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Maternal sleep practices: possible risk factor for late stillbirth
  1. T Stacey1,2,
  2. J Thomspon1,
  3. E Mitchell1,
  4. L McCowan1
  1. 1University of Auckland, Auckland, New Zealand
  2. 2AUT University, Auckland, New Zealand

Abstract

Introduction In high income countries, stillbirth occurs in approximately one percent of pregnancies and rates have been static in recent decades. Modifiable risk factors need to be identified so that strategies can be implemented to reduce this tragic pregnancy complication.

Aim To identify modifiable risk factors for late (greater or equal to 28 weeks' gestation) stillbirth, specifically we hypothesised that maternal sleep practices would be associated with third trimester stillbirth.

Method A case control study was conducted in Auckland, New Zealand July 2006–June 2009. Eligible participants were women who had a singleton late stillbirth without congenital abnormality. Two controls were randomly selected at the same gestation as each case. Multivariable logistic regression adjusted for known confounding factors.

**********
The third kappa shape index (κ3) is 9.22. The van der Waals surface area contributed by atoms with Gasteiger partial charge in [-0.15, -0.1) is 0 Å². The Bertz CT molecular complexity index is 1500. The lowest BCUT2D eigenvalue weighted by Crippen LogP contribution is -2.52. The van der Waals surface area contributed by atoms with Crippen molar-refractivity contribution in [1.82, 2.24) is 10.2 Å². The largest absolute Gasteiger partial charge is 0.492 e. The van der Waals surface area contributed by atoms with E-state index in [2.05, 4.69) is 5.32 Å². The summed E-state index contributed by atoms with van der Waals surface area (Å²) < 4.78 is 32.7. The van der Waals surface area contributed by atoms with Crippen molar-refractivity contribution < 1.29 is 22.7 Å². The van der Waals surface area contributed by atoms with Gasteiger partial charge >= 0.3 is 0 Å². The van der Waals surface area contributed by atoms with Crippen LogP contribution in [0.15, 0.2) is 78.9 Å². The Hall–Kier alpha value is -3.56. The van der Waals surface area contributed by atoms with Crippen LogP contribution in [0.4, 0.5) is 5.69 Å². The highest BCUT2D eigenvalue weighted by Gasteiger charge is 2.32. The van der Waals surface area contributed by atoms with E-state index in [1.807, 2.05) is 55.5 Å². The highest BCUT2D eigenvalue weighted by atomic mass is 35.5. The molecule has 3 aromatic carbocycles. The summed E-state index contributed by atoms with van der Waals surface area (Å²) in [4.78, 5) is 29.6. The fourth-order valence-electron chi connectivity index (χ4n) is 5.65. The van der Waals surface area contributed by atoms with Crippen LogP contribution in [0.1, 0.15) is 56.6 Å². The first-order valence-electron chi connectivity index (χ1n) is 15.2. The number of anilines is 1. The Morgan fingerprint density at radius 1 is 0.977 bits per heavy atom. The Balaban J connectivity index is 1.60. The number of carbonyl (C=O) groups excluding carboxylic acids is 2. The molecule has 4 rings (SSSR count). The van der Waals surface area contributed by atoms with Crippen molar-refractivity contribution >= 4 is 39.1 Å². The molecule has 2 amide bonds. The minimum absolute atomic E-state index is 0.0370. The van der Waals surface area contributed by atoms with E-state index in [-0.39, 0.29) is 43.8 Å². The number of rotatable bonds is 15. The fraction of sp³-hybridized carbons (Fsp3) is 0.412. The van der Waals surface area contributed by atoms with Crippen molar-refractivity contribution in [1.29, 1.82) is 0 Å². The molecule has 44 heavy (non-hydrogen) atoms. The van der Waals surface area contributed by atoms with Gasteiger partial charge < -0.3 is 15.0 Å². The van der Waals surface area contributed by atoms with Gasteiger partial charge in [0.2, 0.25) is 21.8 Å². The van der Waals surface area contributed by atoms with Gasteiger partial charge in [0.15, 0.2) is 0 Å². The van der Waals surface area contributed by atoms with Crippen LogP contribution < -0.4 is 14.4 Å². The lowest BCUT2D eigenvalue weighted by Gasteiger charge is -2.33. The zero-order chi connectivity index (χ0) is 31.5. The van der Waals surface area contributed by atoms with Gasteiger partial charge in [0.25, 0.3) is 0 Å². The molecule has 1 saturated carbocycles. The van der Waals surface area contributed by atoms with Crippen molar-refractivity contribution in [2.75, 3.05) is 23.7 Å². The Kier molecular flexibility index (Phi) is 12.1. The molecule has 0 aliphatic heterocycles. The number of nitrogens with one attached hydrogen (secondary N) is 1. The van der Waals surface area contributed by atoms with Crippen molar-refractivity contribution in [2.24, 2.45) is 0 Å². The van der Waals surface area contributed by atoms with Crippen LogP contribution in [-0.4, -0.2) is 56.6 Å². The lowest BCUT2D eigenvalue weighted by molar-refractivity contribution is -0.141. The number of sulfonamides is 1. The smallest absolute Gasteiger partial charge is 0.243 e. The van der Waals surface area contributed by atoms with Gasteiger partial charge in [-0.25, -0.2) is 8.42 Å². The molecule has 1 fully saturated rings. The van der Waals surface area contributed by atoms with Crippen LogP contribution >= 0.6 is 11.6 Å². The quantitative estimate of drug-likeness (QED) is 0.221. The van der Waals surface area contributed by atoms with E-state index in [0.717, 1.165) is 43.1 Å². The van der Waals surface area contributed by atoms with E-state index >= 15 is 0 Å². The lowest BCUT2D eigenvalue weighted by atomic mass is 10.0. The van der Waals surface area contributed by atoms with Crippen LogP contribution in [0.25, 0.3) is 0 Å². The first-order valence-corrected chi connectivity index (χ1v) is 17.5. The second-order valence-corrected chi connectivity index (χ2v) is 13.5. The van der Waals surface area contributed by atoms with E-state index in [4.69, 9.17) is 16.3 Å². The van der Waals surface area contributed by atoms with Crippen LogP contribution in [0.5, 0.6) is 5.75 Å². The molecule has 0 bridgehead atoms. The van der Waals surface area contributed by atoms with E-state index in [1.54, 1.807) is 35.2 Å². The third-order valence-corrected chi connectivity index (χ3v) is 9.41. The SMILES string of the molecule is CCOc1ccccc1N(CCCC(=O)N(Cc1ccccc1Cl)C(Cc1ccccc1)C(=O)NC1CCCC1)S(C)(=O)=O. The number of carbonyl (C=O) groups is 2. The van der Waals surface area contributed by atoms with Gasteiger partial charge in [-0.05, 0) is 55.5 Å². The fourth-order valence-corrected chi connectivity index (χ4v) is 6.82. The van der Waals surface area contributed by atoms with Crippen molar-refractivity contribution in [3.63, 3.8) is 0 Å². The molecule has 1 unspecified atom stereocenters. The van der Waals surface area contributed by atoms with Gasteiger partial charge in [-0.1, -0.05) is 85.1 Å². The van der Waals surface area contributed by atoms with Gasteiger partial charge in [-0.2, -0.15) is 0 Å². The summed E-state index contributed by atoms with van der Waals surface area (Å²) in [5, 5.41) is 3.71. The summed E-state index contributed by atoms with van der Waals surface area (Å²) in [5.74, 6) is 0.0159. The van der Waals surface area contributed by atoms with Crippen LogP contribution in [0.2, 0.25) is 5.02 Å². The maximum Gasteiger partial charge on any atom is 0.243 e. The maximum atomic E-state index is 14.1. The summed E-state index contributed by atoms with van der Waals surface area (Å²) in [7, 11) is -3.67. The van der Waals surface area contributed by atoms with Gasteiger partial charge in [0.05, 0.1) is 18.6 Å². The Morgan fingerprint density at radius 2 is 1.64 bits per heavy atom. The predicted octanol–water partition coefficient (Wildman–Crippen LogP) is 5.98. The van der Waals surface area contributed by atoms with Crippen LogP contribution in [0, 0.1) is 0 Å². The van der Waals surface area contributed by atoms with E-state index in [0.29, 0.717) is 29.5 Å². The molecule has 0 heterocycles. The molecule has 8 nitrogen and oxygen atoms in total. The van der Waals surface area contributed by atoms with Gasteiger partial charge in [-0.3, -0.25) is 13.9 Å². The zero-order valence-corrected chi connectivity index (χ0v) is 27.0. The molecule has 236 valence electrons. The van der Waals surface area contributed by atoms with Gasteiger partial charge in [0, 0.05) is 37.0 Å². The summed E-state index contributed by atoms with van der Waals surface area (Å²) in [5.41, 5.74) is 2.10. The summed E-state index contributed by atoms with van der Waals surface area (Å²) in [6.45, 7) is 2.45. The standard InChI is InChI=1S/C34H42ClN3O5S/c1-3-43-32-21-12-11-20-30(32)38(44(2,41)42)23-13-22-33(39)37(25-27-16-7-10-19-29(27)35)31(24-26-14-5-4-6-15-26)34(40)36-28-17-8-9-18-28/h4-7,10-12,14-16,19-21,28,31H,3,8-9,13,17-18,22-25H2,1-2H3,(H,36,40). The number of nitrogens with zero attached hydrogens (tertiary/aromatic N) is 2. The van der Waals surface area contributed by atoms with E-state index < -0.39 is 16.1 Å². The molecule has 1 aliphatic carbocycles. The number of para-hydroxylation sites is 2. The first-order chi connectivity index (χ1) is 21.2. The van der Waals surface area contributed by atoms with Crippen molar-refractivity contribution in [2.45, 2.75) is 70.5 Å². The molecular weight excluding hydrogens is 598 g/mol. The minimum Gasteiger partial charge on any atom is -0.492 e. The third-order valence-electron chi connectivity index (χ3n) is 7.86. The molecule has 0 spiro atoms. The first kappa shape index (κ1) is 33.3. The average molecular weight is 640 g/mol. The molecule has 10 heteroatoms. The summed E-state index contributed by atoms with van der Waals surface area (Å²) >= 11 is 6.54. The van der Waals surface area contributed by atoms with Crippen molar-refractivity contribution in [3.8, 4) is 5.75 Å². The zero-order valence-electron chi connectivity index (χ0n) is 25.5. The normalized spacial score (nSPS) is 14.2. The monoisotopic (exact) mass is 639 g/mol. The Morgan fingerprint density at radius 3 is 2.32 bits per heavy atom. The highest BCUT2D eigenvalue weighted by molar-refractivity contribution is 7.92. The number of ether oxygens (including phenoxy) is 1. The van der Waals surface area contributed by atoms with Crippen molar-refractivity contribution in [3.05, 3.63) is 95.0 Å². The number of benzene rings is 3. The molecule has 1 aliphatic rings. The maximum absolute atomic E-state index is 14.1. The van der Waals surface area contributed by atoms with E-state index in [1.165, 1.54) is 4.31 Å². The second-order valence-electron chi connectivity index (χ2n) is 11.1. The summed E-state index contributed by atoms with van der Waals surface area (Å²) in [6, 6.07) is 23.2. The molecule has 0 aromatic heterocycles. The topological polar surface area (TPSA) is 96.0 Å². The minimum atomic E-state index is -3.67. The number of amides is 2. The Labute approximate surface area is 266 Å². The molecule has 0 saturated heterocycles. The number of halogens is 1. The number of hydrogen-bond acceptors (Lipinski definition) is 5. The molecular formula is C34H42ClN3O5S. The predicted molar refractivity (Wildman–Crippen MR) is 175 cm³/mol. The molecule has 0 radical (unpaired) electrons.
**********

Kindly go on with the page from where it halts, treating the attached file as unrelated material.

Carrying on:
Results 155 (72%) cases and 310 (72%) controls consented. Women with a late stillbirth were more likely to be overweight or obese, parity >3, Pacific ethnicity, live in the lowest decile area and smoke, on univariate analysis (p<0.05). After adjusting for BMI and demographic factors, maternal sleep position the night before the stillbirth/interview (not left side vs left side, adjusted OR=2.0 95% CI 1.2 to 3.3) was found to be an independent risk factor for late stillbirth, with a PAR of 37%.

Conclusion This is the first study to report maternal sleep position as a risk factor for stillbirth. Further research is required to confirm these findings. If confirmed, encouraging women to sleep on their left side in late pregnancy has the potential to reduce late stillbirth.

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